Zagreb Waste Disposal Issues Continue With Promise of Fines This Month

By 10 February 2023
Zagreb Waste Disposal Issues Continue With Promise of Fines This Month
Patrik Macek/PIXSELL

February the 10th, 2023 - The old Zagreb waste disposal issues and the endless problems surrounding getting people to use the blue ''ZG vrecice'' (rubbish bags allocated for mixed waste as of October 2022) are continuing. Threats of fines seem to have fallen on deaf ears for many and now promises of not only fines but proving who is dumping what with recorded footage are now on the cards.

As Suzana Varosanec/Poslovni Dnevnik writes, the now not-quite-so-new model of Zagreb waste disposal which came in the form of ZG vrecice/bags introduced just a few months ago in order to comply with the "polluter pays more" principle and to encourage high-quality recycling is showing its first results: there is almost 30% less mixed municipal waste here in the capital, and the amount of recycled material is increasing - there's been 50% more plastic, 30% more biowaste and 9% more paper.

However, in the application of this particular Zagreb waste disposal model, it has also been shown that the effects are not unambiguous because they actually depend on the existence of the infrastructure conditions that are necessary for this model. For example, boxes placed in public areas that are under the supervision of building owners and tenants when it comes to multi-apartment buildings are an issue.

Namely, even at the level of around 90%, the model showed its efficiency when family houses are in the middle, the same is allegedly true for the very heart of Zagreb, however, problems of a different nature have manifested in the segment of multi-apartment buildings. This is actually where the biggest impact of the full application of the previously announced contractual penalty on bills for February is expected because of various errors in the sorting and disposal of the waste.

It can be considered that the ''getting used to it'' period of the new Zagreb waste disposal model has now ended and that it is moving into full implementation, which means also through the procedures for issuing the foreseen individual contractual fines for violators who don't dispose of their municipal waste in the proper blue ZG bags.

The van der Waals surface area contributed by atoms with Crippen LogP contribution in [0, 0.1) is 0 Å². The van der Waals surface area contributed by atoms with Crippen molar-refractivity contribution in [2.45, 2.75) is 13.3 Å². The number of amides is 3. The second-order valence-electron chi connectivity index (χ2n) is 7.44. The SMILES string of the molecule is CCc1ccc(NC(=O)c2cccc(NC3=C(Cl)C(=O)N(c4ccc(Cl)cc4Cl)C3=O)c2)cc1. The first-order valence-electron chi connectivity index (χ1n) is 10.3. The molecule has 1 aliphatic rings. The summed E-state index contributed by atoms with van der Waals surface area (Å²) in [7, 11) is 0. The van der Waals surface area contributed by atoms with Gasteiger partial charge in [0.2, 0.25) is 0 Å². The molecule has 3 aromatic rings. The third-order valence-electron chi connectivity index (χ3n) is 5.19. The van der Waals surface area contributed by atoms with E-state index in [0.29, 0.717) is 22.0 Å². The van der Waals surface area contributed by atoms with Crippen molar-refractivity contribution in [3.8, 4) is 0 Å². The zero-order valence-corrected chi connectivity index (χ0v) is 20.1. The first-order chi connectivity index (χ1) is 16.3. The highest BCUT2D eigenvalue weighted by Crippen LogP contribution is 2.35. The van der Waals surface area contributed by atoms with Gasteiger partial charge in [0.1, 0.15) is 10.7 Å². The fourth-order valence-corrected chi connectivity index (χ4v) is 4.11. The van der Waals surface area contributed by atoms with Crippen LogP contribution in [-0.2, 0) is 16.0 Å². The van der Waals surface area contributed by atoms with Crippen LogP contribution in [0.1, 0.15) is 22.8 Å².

Critics of the entire thing have claimed that it will be difficult to implement these fines in a legally sustainable form in a situation where the issue of proper disposal facilities for ZG bags hasn't been solved infrastructurally, and there are still no underground containers which were initially promised.

A professor of the Faculty of Law in Zagreb, Aleksandra Maganic, believes that, if the emphasis is now on individual punishments, then it would mean that they don't dare to apply collective punishments. In her opinion, people must also make an effort of their own if the blue bags are insisted on.

"The shift from collective to individual punishment is an interesting one, but the question remains as to how it will be determined," said Maganic. If they start by checking the contents of the bags, she says, it can't be said that it isn't a legitimate way, so if they manage to find something so that the guilt is individualised, then that can be evidence. It also raises the question of whether video surveillance must be highlighted as a means of catching those evading these blue bags.

"If it were a civil law sphere of responsibility, the courts could now also use evidence that was conducted in an illegal way, for example that such videos weren't obtained with the consent of the person who was recorded, but even in that case the court can use it if there is no other evidence. At the same time, the so-called the test of proportionality between the violation of the rights of the person who was filmed and didn't give consent, and the court's position that it has been done in the interest of a higher goal (justice) must be balanced out. You've got to prove that there's a balance there to show that the evidence should be used," said Professor Maganic, adding that municipal wardens do have the right to control the contents of these waste bags.

Thus, the emphasis on individual punishment in the first steps clearly proves to be a good incentive to move away from the concept of collective punishment, to which the legal profession had some serious objections from the point of view of constitutionality.

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